The Iron Age inhabitants of Fujairah were unlikely to predict their intricate etchings of leopards, stars and horsemen on Hajr Mountain boulders could become a source of controversy. But that was long before the growth spurt of the modern UAE, which has seen developers send diggers to the east coast to collect rocks for cement mix and building reclaimed islands.
While the Fujairah authorities say they are doing their best to preserve the legacy of ancient Arabia, a lone archaeologist claims they are failing in their duty and has launched a crusade to save the artefacts.
Since the early 1990s, Dr Michele Ziolkowski (pictured above) has been off-roading through wadis to photograph, trace and document the location of hundreds of examples of what archaeologists refer to as ‘petroglyphs’.
“There are just so many sites out there and I am trying to record as much as I can,” says the Australian. “The problem is that I have returned to many of the located sites and discovered they have been bulldozed.
“It’s really sad. In many cases, all we have left of a piece of rock art is a GPS co-ordinate, a photograph and a few notes. It would be a shame to lose such a vast and impressive corpus of material culture before we have had the chance to study it in detail.
“The motifs and compositions on the rocks are mysterious and intriguing. The great triumph would be to gain an insight into the chronology and decipher ‘meaning’ from these extraordinary artefacts.”
Ziolkowski, wife of a prominent Emirati, began her mission in Wadi Hayl in 1995 during an archaeological survey organised through her academic institute, the University of Sydney.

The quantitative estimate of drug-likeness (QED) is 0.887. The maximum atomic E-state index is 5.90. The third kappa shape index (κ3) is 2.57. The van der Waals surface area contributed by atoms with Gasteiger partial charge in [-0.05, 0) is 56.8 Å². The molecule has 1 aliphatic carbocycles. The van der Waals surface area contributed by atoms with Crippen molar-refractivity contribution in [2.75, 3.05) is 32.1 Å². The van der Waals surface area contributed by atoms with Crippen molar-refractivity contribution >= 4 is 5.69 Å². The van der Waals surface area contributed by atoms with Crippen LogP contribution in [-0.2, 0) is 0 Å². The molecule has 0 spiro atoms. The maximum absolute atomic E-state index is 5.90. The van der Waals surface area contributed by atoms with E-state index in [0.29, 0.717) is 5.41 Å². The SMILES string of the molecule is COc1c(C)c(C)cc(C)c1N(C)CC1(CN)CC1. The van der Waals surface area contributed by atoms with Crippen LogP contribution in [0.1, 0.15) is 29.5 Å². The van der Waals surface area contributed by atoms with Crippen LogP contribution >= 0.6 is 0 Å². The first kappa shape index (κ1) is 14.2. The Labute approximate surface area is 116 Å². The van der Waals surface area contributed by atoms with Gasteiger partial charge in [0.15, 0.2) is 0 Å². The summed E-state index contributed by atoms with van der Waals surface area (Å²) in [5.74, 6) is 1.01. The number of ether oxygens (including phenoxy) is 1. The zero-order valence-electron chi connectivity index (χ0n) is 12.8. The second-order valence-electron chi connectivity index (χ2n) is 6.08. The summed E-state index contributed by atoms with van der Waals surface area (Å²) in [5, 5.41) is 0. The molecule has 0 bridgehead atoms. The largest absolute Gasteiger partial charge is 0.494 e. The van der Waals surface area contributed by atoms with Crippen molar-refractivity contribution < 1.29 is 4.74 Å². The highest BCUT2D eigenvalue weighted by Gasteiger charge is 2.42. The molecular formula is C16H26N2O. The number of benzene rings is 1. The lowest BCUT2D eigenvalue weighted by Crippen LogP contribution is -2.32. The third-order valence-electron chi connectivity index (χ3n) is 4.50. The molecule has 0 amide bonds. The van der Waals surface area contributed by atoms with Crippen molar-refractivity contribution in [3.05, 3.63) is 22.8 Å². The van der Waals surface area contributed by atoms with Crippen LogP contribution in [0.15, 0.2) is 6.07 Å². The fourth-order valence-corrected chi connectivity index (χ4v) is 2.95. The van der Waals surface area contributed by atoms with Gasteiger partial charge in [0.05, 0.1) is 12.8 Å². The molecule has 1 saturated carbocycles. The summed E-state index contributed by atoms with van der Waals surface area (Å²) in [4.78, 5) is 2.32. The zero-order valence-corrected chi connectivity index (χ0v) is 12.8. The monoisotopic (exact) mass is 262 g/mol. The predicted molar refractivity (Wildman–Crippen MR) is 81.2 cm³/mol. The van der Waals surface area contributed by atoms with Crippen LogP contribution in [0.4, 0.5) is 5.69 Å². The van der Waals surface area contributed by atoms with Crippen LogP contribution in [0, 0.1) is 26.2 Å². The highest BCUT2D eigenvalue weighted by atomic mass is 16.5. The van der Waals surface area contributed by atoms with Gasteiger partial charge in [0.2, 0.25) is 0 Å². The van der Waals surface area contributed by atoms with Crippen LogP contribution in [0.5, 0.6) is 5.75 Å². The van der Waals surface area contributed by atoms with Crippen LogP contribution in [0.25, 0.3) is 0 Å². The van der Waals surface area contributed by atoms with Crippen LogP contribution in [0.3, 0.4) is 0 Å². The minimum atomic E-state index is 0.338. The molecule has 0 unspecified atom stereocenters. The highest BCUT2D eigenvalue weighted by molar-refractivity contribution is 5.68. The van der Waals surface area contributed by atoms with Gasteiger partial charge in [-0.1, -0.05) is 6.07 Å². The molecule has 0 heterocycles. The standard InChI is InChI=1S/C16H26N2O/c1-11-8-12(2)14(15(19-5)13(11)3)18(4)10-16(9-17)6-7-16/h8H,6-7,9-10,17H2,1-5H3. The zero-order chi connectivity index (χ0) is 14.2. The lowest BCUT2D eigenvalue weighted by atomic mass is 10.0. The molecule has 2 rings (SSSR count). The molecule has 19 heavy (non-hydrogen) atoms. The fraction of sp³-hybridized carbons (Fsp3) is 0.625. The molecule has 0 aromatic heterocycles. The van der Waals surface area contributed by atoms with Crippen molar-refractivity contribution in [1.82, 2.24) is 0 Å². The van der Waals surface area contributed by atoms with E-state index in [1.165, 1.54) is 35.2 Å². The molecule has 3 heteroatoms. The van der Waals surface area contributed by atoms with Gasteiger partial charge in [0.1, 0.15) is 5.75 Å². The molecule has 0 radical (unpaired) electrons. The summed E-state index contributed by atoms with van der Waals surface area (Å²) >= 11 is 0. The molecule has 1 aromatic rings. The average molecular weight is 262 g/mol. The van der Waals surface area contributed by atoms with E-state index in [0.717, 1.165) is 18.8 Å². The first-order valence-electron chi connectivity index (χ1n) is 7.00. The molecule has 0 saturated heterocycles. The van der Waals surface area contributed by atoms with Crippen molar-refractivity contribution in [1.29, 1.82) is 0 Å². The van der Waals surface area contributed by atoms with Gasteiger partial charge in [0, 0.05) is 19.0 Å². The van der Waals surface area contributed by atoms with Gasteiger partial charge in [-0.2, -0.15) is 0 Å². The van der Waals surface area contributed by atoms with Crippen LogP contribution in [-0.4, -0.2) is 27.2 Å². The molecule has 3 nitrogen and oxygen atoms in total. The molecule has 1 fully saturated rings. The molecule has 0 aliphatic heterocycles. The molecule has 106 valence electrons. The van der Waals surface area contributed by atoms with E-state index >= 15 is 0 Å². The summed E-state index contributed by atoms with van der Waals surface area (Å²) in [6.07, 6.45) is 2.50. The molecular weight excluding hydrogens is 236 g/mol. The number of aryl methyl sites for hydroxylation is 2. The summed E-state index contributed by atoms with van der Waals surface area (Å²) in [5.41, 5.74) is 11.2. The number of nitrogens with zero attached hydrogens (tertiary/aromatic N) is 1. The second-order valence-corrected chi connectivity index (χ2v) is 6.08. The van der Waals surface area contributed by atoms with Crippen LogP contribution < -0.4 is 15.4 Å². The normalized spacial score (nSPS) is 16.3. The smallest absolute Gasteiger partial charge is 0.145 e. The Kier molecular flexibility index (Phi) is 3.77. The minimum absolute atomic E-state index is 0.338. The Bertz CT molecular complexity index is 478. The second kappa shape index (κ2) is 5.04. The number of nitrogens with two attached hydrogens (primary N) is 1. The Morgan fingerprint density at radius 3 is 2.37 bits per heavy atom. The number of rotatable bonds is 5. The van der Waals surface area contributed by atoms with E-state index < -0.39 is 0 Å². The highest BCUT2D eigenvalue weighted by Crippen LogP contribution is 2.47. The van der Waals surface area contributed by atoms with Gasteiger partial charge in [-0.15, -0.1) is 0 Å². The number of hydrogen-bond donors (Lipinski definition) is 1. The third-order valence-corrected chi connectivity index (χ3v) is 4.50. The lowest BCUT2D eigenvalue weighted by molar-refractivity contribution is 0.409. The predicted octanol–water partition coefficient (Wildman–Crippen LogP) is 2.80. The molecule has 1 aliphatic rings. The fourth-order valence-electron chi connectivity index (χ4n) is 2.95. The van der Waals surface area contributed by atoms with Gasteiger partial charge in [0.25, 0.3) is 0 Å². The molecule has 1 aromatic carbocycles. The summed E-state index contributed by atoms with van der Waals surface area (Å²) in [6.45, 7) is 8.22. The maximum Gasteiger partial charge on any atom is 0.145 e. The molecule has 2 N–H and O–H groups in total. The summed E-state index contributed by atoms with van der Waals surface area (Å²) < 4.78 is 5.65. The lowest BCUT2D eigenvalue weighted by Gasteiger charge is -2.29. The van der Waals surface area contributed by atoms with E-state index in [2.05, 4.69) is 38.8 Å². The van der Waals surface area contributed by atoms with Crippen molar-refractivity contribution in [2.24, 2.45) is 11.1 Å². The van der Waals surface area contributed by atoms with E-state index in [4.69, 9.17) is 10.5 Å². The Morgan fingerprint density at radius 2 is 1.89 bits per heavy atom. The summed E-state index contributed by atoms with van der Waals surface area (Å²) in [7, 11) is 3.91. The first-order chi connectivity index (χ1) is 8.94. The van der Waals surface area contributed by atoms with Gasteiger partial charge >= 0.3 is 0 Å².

“We were in the mountains one day and someone said: ‘Look at that’. There were two camel motifs on a rock. Then, we started looking around and we realised there were other examples all around,” she says.
“We had been there for a whole week and hadn’t spotted any of them. But, when we realised what we were looking for, we couldn’t stop making them out. It’s hard to explain, but, once your eyes are tuned in, you see them everywhere.
“Nowadays, I can be driving through the mountains and see them on boulders far away from the road.”
The survey team left, but Ziolkowski remained alone in the wadi for the rest of the season, driving around and recording sites. Within weeks she had identified 65 rock art sites in Wadi Hayl – a figure that has grown over the years to 130.
The 37-year-old is not the first archaeologist to record Fujairah’s rock art – Beatrice de Cardi noted sites in the 1960s and Bertram Thomas found others in the early 20th century – but nobody has matched Ziolkowski’s efforts. Some rocks have been etched with multiple images of everything from snakes and leopards to footprints, horsemen and warriors. Ziolkowski suggests there must be “thousands” of examples in the emirate.
The nature of etchings makes it difficult to identify their age, although comparisons with symbols that can be dated suggest Fujairah’s rock art goes back to the third millennium BC. Most of the petroglyphs hail from the Iron Age, from 1,250-300BC, while more recent examples feature Quranic inscriptions, which were etched after the arrival of Islam in the 7th century.
Ziolkowski says the illustrators of antiquity carved their creations to mark walking trails, identify water sources or indicate land ownership and tribal territories. Some theorists suggest rock art is steeped in religious or ritual significance. Others argue that it is an early form of script.